As I recently wrote here, I've contracted with the Fordham Institute to review the biology portions of science-education standards for all 50 states.
I'm pleased to report that each of the 35 standards I've read thus far has at least some sort of unit, however desultory, that uses the phrase "biological evolution." It's not often mentioned in K-8 – apparently this information is considered too challenging, or too sensitive, for young minds – but it shows up in high school in some form or other.
Moreover, some of the evolution units are terrific, lifting up concepts like common ancestry and deep time and citing the many kinds of evidence, including genome sequencing, that support the theory. While the extent to which this material will actually be covered in the classroom is not always clear, at least it's their published standard for all the world to see. This was not necessarily the case even five years ago.
But, thus far, only one set of standards from the 35 states I've looked at so far includes human evolution. Just one. I'll leave it to you to guess which state it is while you read this description of the unit:
Identify basic trends in hominid evolution from early ancestors six million years ago to modern humans, including brain size, jaw size, language, and manufacture of tools. Discuss specific fossil hominids and what they show about human evolution.
The state: Florida.
So why is it that — from this group of 35 states — only the high-school students from Florida will have the opportunity to learn something about their own biological history in public school? Hasn't most everyone by now seen the image of the crouched non-human ape giving rise to the striding human ape? Wouldn't it be far more interesting to a 16-year-old to learn about bonobos and Neanderthals than about peppered moths and finch beaks?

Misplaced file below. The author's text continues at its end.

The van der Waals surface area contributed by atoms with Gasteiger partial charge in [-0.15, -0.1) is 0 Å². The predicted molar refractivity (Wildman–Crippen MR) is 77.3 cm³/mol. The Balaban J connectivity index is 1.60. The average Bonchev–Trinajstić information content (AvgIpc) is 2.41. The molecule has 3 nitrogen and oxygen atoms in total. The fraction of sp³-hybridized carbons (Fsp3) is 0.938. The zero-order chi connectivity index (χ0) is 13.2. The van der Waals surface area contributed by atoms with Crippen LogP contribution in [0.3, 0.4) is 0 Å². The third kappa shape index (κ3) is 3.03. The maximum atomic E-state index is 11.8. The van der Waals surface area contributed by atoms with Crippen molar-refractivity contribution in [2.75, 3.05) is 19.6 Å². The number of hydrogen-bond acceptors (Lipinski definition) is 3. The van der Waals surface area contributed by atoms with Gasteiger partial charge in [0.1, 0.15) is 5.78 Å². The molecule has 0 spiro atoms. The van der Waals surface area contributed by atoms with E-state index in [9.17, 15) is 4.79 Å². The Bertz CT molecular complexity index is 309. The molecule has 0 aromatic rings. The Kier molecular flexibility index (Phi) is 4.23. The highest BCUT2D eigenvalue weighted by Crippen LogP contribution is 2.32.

Most everyone can answer such questions. The really tricky part about the evolutionary account is the "man-from-monkey" part. Many, even today, would agree with William Jennings Bryan 100 years ago: "There is no more reason to believe that man descended from some inferior animal than there is to believe that a stately mansion has descended from a small cottage."
But I'm not here today to flog this horse. I'd like instead to lift up a toast to Florida — which I bet was not the state that most of you guessed — as exemplifying the way forward here.
In our last Fordham review we gave Florida's 1999 Standards an F. The word evolution was not used once in the entire document. Instead, in high school, there were two garbled sentences:
The student understands the mechanisms of change (e.g. mutation and natural selection) that lead to adaptations in a species and their ability to survive naturally in changing conditions and to increase species diversity.
Understand how genetic variation of offspring contributes to population control in an environment and that natural selection ensures that those who are best adapted to their surroundings survive to reproduce.
The process of adopting the 2008 evolution-rich Sunshine State standards was fraught with challenges and petitions and hostile resolutions, as detailed here. Florida Citizens for Science was pitted against Florida Family Policy Council and so on. But while the ride can also be expected to be bumpy as other states attempt to strengthen their offerings and, in particular, include human evolution, the overall trajectory seems promising.
Which leads me to predict that our grandchildren will not only be able to explain why 13.7 is a significant number but will also be able to pronounce and identify Australopithecus afarensis.